Second Chance: Low-Cost Spay Neuter Clinics

Bailey

Bailey

Second Chance Humane Society has been operating a Spay/Neuter Financial Assistance Program for over a dozen years now in an effort to drive a critical aspect of our mission: promoting responsible pet parenting.  We are working toward making this program more affordable and accessible. To do so, we have partnered with the Montrose Animal Shelter, Telluride Animal Foundation, and Dr. Joseph Alaimo to offer monthly low cost spay and neuter clinics.

Until we secure appropriate facilities in Ouray and San Miguel Counties, we will be offering these clinics at the Montrose Animal Shelter (3383 N. Townsend Ave). They will occur the last Tuesday of every month beginning Tuesday June 25th. And the best news: we worked hard to make the fee to pet owners only $20 per pet.

Spay/neutering saves lives and makes a direct impact upon the pet overpopulation problem that has caused over 4 million homeless pets to be euthanized annually. Through these clinics, Second Chance hoped to eliminate the cost barrier for pet owners – although we will not be asking for proof of income, we do ask that participants be those who cannot otherwise afford to spay/neuter their pets – while continuing to educate as to why spay/neutering is so critical.

It should be noted that these clinics are only for domestic dogs and cats (no feral cats at this time) and will not include vaccinations. All interested pet owners should contact Second Chance Humane Society at 970.626.2273 or www.adoptmountainpets.org for details and to register. Walk-ins cannot be accommodated and there is limited space per clinic.

And now, a word from the Second Chance pets of the week…

BAILEY:

My name is Bailey and I am authorizing today’s Pet Column. As a homeless animal here at Second Chance, I would like to see a lot fewer cute puppies from unplanned litters entering the shelter and competing with me for potential adopters. Those little stinkers are like people magnets and I get overlooked. Additionally, unwanted litters take up space, keeping other homeless pets out on the streets. Please spay/neuter your pets and make a difference in the lives of homeless pets…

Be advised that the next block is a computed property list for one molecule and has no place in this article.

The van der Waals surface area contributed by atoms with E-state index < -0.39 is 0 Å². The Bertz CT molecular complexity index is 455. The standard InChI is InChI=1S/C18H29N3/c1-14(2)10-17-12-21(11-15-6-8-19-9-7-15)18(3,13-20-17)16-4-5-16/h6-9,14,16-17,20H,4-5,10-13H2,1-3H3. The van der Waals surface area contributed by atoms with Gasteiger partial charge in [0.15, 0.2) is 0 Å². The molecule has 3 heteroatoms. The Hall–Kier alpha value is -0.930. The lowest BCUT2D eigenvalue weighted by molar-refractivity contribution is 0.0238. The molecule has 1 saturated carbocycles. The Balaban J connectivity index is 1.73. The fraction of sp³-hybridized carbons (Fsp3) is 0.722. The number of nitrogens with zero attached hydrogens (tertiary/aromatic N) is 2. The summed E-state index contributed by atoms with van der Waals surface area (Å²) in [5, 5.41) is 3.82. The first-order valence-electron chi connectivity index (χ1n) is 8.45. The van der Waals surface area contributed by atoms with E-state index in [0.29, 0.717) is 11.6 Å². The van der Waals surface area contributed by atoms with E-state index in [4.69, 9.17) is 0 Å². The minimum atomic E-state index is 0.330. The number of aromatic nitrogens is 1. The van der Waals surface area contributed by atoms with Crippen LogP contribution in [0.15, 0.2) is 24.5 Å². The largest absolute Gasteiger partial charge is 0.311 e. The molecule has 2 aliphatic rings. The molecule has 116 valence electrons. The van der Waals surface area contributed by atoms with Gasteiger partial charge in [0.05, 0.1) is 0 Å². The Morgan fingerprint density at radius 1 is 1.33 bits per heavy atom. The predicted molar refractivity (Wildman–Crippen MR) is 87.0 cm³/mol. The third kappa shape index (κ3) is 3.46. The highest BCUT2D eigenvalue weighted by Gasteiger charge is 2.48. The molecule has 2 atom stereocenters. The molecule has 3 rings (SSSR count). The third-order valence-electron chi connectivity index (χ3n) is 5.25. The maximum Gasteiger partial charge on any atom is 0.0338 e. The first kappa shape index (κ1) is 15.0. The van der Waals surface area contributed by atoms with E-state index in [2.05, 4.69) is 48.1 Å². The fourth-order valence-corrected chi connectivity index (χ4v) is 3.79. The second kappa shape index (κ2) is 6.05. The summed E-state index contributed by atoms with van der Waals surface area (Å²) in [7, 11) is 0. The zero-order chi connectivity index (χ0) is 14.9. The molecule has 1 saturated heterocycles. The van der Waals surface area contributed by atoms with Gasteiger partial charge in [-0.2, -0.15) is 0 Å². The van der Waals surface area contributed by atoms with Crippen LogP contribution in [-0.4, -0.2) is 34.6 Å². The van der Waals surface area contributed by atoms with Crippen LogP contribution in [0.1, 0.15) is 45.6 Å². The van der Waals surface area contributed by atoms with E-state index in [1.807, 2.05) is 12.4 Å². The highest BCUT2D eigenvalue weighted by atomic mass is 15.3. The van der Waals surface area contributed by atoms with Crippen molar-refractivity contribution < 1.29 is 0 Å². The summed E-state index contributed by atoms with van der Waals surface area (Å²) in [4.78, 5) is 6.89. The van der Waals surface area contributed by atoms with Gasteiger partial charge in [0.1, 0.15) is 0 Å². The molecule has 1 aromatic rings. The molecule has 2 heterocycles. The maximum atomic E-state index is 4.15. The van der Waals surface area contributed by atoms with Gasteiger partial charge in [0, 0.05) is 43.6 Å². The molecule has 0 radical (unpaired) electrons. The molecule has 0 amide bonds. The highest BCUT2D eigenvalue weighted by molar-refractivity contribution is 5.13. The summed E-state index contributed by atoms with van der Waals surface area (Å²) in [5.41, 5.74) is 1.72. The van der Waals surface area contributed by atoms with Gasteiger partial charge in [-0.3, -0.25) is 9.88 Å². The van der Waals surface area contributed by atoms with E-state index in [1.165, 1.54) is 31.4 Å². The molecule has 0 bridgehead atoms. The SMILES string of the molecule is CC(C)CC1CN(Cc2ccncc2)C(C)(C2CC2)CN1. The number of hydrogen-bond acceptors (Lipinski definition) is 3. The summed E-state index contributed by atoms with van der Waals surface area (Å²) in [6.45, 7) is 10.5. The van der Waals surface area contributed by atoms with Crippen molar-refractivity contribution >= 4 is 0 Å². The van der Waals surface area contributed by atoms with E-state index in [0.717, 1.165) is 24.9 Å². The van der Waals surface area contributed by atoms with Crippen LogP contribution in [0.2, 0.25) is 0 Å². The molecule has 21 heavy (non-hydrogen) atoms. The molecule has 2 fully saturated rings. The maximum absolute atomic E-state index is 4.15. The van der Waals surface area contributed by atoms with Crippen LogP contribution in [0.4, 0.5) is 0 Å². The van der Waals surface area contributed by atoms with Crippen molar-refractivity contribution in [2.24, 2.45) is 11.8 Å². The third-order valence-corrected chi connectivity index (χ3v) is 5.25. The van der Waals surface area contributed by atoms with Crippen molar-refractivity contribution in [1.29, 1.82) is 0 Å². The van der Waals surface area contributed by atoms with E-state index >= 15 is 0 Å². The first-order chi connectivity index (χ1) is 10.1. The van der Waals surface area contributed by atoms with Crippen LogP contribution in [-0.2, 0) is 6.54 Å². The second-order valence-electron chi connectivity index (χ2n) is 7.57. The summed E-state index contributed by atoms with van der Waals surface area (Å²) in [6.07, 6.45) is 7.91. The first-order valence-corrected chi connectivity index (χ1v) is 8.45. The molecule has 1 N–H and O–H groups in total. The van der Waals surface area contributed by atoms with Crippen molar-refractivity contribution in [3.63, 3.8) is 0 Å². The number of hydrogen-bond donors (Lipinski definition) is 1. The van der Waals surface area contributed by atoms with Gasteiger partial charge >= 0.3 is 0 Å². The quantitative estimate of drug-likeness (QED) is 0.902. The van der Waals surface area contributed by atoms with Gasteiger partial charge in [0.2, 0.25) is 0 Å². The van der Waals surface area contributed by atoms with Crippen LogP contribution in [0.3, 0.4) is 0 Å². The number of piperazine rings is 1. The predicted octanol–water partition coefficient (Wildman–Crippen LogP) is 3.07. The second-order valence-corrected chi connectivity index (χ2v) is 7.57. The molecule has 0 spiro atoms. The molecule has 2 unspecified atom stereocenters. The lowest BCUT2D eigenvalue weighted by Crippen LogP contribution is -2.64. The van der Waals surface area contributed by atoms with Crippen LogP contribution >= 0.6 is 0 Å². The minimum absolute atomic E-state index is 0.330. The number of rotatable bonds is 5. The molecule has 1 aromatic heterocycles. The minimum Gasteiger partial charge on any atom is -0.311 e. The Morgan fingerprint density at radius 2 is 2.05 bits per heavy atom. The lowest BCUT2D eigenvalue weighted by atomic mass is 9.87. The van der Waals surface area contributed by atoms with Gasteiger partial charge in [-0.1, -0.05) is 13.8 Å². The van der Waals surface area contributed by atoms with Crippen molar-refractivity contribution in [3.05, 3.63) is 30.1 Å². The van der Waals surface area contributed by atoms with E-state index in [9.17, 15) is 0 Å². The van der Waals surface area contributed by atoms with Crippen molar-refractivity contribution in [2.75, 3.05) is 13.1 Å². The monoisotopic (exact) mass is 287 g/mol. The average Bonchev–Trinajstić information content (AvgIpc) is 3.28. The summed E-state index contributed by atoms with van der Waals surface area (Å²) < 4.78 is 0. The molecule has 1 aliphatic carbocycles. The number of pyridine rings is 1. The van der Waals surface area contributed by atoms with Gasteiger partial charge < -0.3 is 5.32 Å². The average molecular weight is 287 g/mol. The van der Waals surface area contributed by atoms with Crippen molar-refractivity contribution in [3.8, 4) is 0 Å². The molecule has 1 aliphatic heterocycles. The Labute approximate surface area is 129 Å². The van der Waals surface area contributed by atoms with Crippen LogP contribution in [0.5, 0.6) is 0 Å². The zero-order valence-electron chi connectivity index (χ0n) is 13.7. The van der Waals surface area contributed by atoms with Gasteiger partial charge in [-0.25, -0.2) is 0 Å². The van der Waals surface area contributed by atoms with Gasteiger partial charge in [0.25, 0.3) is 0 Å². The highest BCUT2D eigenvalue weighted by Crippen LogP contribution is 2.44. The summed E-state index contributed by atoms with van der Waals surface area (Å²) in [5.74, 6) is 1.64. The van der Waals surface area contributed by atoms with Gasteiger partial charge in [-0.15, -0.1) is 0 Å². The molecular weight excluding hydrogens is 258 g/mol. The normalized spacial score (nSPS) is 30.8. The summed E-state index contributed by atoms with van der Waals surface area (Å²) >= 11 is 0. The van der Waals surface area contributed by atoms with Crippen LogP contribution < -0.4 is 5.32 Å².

Crush

Crush

CRUSH:

They call me Crush, for obvious reasons. At only eight weeks of age, homelessness is really all I’ve known. But I decided to just continue on, happy, playful and trusting, in the hopes you will develop a crush and take me home. I am already using my litter box and just so interested in exploring the world every chance I get!

 

Editor’s note: It’s no secret. The Telluride region is dog heaven. Unless you are one of our furry friends who gets caught in the maw of neglect and abuse. Then heaven is on hold until Second Chance Humane Society comes to the rescue.  Second Chance is the region’s nonprofit dedicated to saving animals’ lives and promoting responsible pet parenting and human-animal bond. In her weekly blog, executive director Kelly Goodin profiles two of the many animals now living at the no-kill shelter, Angel Ridge Shelter, a dog and a cat, hoping to find them loving permanent homes. The column is sponsored by Ted Hoff of Cottonwood Ranch & Kennel, who from time to time exercises his skills as a dog whisperer, partnering with Kelly and her staff to help train a particularly challenging animal.

By the by, there is no better place to park your pup than Cottonwood whenever you head out of town (for locals) or are heading to town and staying somewhere that does not allow pets. Consider joining Ted’s Very Important Dog (VID) Club for added benies. (Details on Ted’s website.)

Second Chance Humane Society Animal Resource Center and Thrift Shop are both located in Ridgway, but service San Miguel, Ouray & Montrose Counties. Call the SCHS Helpline at 626-2273 to report a lost pet, learn about adopting a homeless pet, or about the SCHS Spay/Neuter, Volunteer, Feral Cat, or other Programs. View the shelter pets and services online: www.adoptmountainpets.org.

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